Lower humidity and higher ozone levels were associated with dry eye disease in a South Korean population, according to Sung Ha Hwang, MD, and colleagues.
The researchers reported in JAMA Ophthalmology that they collected air pollution measurements, such as mean annual humidity, particulate matter with aerodynamic diameter, ozone and nitrogen dioxide levels from 283 national monitoring stations in South Korea.
For 16,824 surveyed adults, researchers developed sequential models controlling for covariates: model 1 controlled for sociodemographic factors and model 2 controlled for sociodemographic, behavioral and clinical factors.
Nitrogen dioxide and particulate matter with aerodynamic diameter less than 10 µm (PM10) were negatively correlated with humidity, unlike ozone and sulfur dioxide. Ozone was negatively correlated with PM10, nitrogen dioxide and sulfur dioxide, according to the study.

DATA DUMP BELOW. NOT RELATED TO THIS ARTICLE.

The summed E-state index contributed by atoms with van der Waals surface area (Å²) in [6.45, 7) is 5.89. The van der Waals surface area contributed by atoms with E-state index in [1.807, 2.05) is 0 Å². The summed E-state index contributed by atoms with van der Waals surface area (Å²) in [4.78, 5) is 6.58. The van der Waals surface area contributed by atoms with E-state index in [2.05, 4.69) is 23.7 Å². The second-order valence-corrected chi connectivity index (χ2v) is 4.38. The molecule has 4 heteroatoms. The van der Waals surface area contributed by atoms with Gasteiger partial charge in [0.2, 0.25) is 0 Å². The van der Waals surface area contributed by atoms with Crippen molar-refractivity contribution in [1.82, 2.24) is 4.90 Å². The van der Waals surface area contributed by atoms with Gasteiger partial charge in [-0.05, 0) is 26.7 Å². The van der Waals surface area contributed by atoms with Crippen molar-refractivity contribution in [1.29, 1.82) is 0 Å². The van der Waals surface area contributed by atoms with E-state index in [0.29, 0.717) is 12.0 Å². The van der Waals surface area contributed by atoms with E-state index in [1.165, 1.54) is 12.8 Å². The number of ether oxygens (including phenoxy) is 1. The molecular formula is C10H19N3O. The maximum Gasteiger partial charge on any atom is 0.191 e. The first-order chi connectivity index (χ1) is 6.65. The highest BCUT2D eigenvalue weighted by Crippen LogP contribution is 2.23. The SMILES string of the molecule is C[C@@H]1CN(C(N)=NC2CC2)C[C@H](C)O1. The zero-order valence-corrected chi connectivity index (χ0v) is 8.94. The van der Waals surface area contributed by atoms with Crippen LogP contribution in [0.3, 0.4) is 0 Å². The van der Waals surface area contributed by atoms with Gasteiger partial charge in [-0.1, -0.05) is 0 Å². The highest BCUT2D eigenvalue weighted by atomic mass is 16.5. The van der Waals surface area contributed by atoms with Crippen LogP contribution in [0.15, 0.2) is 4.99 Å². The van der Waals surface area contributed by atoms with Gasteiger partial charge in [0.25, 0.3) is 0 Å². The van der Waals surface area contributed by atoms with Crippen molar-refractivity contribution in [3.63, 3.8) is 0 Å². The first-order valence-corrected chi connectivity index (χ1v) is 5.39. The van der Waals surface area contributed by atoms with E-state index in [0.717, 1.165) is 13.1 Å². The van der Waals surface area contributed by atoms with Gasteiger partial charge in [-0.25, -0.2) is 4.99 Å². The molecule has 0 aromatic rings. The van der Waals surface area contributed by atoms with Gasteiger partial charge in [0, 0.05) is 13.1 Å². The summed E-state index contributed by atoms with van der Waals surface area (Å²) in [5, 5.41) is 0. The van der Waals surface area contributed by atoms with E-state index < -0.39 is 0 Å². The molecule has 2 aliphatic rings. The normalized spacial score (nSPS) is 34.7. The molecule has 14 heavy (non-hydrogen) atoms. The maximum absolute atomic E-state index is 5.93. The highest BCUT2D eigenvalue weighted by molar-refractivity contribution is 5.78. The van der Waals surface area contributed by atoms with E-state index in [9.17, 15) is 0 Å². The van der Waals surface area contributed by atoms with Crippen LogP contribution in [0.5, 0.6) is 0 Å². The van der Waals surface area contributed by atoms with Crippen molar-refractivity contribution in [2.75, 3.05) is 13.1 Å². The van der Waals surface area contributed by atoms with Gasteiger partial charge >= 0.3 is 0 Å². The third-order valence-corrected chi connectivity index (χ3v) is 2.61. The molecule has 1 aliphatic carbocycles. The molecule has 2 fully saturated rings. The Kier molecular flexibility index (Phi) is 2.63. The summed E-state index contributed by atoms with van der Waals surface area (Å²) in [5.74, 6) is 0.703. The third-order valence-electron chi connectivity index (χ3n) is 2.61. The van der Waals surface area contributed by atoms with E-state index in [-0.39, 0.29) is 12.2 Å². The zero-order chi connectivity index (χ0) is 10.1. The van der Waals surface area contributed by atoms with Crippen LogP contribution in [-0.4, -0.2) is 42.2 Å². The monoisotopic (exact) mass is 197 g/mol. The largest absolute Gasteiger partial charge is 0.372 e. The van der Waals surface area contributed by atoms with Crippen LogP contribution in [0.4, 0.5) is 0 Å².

The researchers found increased humidity was associated with decreased prevalence of symptoms and diagnosis of dry eye disease (DED).
Air pollutant factors such as PM10, ozone, nitrogen dioxide and sulfur dioxide were not associated with regional prevalence of symptoms and diagnosis of DED, according to researchers.
In model 1, researchers found a 5% increase in humidity level correlated with a decrease in the prevalence of DED, and a 0.003 ppm increase in ozone level was associated with symptoms of DED.
In model 2, a 5% increase in humidity level was correlated with a decrease in the prevalence of symptoms of DED, and a 0.003 ppm increase in the ozone level was associated with symptoms of DED, according to the study.
“This large-scale population-based study demonstrated that decreased humidity levels and increased ozone levels were associated with DED after controlling for known risk factors such as sex, thyroid disease, dyslipidemia, subjective health awareness and previous ocular surgery,” the researchers wrote. – by Abigail Sutton
Disclosure: The researchers reported no relevant financial disclosures.